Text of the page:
• Less Frequent Fueling: Driverless vehicles maximize fuel efficiency for all manner of vehicle types—from cars to heavy-duty trucks. In many instances, autonomous semi-trucks will be able to travel farther than their human-operated counterparts, because current federal DOT regulations limit truck drivers to 11 hours of driving per day. By eliminating driving time limitations, the trucks could, in theory, travel farther distances between stops (depending on load size and numerous other variables).
  • Follow the Leader: Auto companies are also testing the concept of “platooning automobiles” on both passenger cars and commercial vehicles. In this scenario, vehicles share operational data to improve safety and efficiency. It’s not difficult to imagine a scenario where large freight companies leverage highly coordinated logistics to enhance the efficiency of the overall fleet through platooning. Perhaps convoys of trucks will pull into a station to refuel at the same time.
  • Centralized Fueling: Most motorists today decide when and where they want to fuel. For a passenger in an automobile that is part of a larger fleet of autonomous vehicles, however, the decision of when and where to fuel could be made for them. Rather than stopping at whichever retail fuel station the motorist chooses, the motorist may be directed to centralized commercial fueling hubs, similar to those for bus fleets.
  • Increased Consumption: Autonomous cars will make travel much more accessible and convenient. Driverless vehicles could enable people with disabilities, seniors and others who might currently be challenged by driving limitations to travel much more independently. In addition, the added leisure time that self-driving brings to time-taxed commuters and families may encourage increased travel, and therein, increased fuel consumption.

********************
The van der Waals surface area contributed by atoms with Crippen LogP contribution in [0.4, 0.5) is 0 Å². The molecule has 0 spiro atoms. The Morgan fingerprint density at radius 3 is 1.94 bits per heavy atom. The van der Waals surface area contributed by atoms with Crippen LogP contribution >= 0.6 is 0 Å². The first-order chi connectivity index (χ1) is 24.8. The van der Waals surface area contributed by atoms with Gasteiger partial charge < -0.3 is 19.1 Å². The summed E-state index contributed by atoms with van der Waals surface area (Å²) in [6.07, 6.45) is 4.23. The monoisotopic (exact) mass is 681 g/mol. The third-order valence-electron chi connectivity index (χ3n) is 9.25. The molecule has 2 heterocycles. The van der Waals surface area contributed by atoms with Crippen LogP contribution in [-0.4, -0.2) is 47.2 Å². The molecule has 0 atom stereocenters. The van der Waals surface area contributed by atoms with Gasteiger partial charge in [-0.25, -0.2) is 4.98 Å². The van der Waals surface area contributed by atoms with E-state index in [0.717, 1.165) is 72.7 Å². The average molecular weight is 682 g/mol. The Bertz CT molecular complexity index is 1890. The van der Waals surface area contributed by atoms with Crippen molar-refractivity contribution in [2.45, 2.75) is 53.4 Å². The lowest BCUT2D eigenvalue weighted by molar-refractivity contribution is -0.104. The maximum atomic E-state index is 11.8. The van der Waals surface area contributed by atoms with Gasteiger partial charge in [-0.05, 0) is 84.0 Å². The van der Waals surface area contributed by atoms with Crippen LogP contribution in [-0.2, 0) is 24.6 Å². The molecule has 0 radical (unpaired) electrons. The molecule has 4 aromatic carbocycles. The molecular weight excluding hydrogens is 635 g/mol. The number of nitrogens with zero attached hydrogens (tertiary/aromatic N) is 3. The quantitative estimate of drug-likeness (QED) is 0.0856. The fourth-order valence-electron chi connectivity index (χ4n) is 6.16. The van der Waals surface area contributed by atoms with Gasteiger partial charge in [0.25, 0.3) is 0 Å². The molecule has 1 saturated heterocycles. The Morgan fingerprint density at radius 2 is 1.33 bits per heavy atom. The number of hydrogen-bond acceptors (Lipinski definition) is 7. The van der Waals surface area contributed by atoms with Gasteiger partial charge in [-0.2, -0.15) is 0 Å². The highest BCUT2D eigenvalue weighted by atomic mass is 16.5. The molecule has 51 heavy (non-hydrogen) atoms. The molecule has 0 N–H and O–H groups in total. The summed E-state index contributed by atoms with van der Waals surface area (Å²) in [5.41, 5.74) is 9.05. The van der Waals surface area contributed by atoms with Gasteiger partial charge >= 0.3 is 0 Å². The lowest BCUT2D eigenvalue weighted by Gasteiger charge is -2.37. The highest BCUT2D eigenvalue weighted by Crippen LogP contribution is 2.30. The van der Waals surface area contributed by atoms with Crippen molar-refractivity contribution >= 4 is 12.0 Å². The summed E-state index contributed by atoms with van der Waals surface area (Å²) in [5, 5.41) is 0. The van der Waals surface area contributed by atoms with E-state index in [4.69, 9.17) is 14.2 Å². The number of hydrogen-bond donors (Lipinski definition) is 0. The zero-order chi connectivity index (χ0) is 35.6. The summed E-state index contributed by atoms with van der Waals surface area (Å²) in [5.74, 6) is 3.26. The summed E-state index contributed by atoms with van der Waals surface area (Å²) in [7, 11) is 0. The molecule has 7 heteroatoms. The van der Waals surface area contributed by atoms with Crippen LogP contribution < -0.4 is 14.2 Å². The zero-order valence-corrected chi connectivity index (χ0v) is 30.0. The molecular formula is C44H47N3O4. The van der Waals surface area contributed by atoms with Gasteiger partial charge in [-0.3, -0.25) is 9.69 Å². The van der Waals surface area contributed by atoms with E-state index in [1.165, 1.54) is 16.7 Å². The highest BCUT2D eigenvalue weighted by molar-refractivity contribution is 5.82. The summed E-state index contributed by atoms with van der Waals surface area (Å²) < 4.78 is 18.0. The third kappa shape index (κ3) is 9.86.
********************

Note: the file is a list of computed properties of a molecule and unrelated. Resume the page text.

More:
Wheels in Motion

Some industry experts suggest we will begin seeing driverless vehicles become commonplace in the next 10 – 15 years. Others say it may take much longer for the technology to realize widespread adoption as most urban infrastructure—and its innumerable variables—isn’t currently designed for driverless operation. Cyber security (to prevent hacking into vehicle systems), liability issues and safety regulations must also be addressed. And whether or not American consumers will be willing to give up control of their automobiles—even for the possibility of extra personal time and increased safety—remains to be seen.

The good news for fuel marketers is that, regardless of the pace of the shift, driverless vehicles will still need to be refueled—whether by a robot or human, or by alternative or traditional fuel. And as is the case with most automotive innovations, fuel sites that prepare to meet the fueling needs created by driverless technology will be in a better position to capitalize on a potential new revenue stream.

Fuel marketers can put themselves in the driver’s seat by partnering with an experienced and trusted fuel equipment advisor who is dedicated to staying on the forefront of emerging fueling technologies and industry regulations. Should driverless technology require new fuel dispensing systems or controls, fuel equipment suppliers will have information about potential grants and other financial incentives that can help with funding investments.

 

 

source_joeobrien2Joe O’Brien is Vice President of Marketing at Source North America Corporation. He has more than 20 years of experience in the petroleum equipment fueling industry. Contact him at jobrien@sourcena.com.